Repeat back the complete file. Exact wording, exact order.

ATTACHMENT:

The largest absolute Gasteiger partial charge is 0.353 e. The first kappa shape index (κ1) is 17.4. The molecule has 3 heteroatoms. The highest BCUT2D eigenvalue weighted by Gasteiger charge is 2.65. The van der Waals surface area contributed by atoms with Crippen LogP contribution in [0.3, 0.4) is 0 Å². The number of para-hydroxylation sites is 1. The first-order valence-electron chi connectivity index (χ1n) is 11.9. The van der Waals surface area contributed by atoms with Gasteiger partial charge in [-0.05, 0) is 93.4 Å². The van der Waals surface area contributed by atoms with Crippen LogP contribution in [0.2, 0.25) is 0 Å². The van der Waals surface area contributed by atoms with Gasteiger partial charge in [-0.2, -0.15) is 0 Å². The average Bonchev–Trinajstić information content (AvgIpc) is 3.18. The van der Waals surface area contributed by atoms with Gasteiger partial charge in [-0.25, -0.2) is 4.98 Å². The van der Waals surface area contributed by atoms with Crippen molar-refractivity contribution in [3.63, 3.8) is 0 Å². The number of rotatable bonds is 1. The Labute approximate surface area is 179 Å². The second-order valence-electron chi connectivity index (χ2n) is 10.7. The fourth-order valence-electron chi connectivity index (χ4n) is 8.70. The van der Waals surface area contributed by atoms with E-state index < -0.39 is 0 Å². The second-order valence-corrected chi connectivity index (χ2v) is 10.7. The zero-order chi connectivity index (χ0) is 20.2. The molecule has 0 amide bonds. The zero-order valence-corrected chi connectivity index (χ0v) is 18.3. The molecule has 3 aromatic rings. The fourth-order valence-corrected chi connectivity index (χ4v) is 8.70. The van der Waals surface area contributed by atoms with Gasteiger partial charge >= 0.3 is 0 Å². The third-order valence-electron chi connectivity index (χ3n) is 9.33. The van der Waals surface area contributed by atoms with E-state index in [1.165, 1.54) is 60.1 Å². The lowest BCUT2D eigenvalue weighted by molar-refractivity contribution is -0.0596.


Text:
The largest absolute Gasteiger partial charge is 0.353 e. The first kappa shape index (κ1) is 17.4. The molecule has 3 heteroatoms. The highest BCUT2D eigenvalue weighted by Gasteiger charge is 2.65. The van der Waals surface area contributed by atoms with Crippen LogP contribution in [0.3, 0.4) is 0 Å². The number of para-hydroxylation sites is 1. The first-order valence-electron chi connectivity index (χ1n) is 11.9. The van der Waals surface area contributed by atoms with Gasteiger partial charge in [-0.05, 0) is 93.4 Å². The van der Waals surface area contributed by atoms with Crippen LogP contribution in [0.2, 0.25) is 0 Å². The van der Waals surface area contributed by atoms with Gasteiger partial charge in [-0.2, -0.15) is 0 Å². The average Bonchev–Trinajstić information content (AvgIpc) is 3.18. The van der Waals surface area contributed by atoms with Gasteiger partial charge in [-0.25, -0.2) is 4.98 Å². The van der Waals surface area contributed by atoms with Crippen molar-refractivity contribution in [3.63, 3.8) is 0 Å². The number of rotatable bonds is 1. The Labute approximate surface area is 179 Å². The second-order valence-electron chi connectivity index (χ2n) is 10.7. The fourth-order valence-electron chi connectivity index (χ4n) is 8.70. The van der Waals surface area contributed by atoms with E-state index < -0.39 is 0 Å². The second-order valence-corrected chi connectivity index (χ2v) is 10.7. The zero-order chi connectivity index (χ0) is 20.2. The molecule has 0 amide bonds. The zero-order valence-corrected chi connectivity index (χ0v) is 18.3. The molecule has 3 aromatic rings. The fourth-order valence-corrected chi connectivity index (χ4v) is 8.70. The van der Waals surface area contributed by atoms with Gasteiger partial charge >= 0.3 is 0 Å². The third-order valence-electron chi connectivity index (χ3n) is 9.33. The van der Waals surface area contributed by atoms with E-state index in [1.165, 1.54) is 60.1 Å². The lowest BCUT2D eigenvalue weighted by molar-refractivity contribution is -0.0596.